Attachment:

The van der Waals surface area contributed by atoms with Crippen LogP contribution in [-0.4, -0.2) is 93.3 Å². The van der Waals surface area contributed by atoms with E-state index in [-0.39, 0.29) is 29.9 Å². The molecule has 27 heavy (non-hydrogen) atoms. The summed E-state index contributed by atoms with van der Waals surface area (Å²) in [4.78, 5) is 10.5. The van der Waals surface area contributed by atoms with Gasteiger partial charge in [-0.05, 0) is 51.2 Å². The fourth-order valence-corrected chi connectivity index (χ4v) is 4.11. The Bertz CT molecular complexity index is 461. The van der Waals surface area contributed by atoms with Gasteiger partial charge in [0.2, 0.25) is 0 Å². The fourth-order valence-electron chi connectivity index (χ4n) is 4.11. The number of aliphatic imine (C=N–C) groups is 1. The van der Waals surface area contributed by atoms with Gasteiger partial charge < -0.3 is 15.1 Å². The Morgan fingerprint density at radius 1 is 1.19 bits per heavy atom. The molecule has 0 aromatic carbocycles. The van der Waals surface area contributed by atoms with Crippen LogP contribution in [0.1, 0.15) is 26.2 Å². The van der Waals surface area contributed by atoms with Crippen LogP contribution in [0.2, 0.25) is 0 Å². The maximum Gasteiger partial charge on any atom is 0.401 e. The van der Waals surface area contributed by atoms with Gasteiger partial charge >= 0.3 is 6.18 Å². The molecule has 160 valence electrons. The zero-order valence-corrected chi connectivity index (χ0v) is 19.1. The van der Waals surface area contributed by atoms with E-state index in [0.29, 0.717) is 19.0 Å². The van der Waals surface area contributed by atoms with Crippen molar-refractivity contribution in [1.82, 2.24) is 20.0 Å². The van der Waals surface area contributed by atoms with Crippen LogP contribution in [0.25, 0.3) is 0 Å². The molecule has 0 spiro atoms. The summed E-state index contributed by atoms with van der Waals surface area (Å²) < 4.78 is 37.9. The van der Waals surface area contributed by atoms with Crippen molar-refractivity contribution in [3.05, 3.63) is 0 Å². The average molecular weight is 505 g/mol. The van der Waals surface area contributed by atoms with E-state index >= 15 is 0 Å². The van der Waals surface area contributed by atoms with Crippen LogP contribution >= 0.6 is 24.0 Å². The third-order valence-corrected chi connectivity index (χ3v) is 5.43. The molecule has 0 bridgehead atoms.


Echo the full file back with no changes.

The van der Waals surface area contributed by atoms with Crippen LogP contribution in [-0.4, -0.2) is 93.3 Å². The van der Waals surface area contributed by atoms with E-state index in [-0.39, 0.29) is 29.9 Å². The molecule has 27 heavy (non-hydrogen) atoms. The summed E-state index contributed by atoms with van der Waals surface area (Å²) in [4.78, 5) is 10.5. The van der Waals surface area contributed by atoms with Gasteiger partial charge in [-0.05, 0) is 51.2 Å². The fourth-order valence-corrected chi connectivity index (χ4v) is 4.11. The Bertz CT molecular complexity index is 461. The van der Waals surface area contributed by atoms with Gasteiger partial charge in [0.2, 0.25) is 0 Å². The fourth-order valence-electron chi connectivity index (χ4n) is 4.11. The number of aliphatic imine (C=N–C) groups is 1. The van der Waals surface area contributed by atoms with Gasteiger partial charge < -0.3 is 15.1 Å². The Morgan fingerprint density at radius 1 is 1.19 bits per heavy atom. The molecule has 0 aromatic carbocycles. The van der Waals surface area contributed by atoms with Crippen LogP contribution in [0.1, 0.15) is 26.2 Å². The van der Waals surface area contributed by atoms with Crippen LogP contribution in [0.2, 0.25) is 0 Å². The maximum Gasteiger partial charge on any atom is 0.401 e. The van der Waals surface area contributed by atoms with Gasteiger partial charge >= 0.3 is 6.18 Å². The molecule has 160 valence electrons. The zero-order valence-corrected chi connectivity index (χ0v) is 19.1. The van der Waals surface area contributed by atoms with E-state index in [0.29, 0.717) is 19.0 Å². The van der Waals surface area contributed by atoms with Crippen molar-refractivity contribution in [1.82, 2.24) is 20.0 Å². The van der Waals surface area contributed by atoms with Crippen LogP contribution in [0.25, 0.3) is 0 Å². The molecule has 0 spiro atoms. The summed E-state index contributed by atoms with van der Waals surface area (Å²) < 4.78 is 37.9. The van der Waals surface area contributed by atoms with Crippen molar-refractivity contribution in [3.05, 3.63) is 0 Å². The average molecular weight is 505 g/mol. The van der Waals surface area contributed by atoms with E-state index >= 15 is 0 Å². The van der Waals surface area contributed by atoms with Crippen LogP contribution >= 0.6 is 24.0 Å². The third-order valence-corrected chi connectivity index (χ3v) is 5.43. The molecule has 0 bridgehead atoms.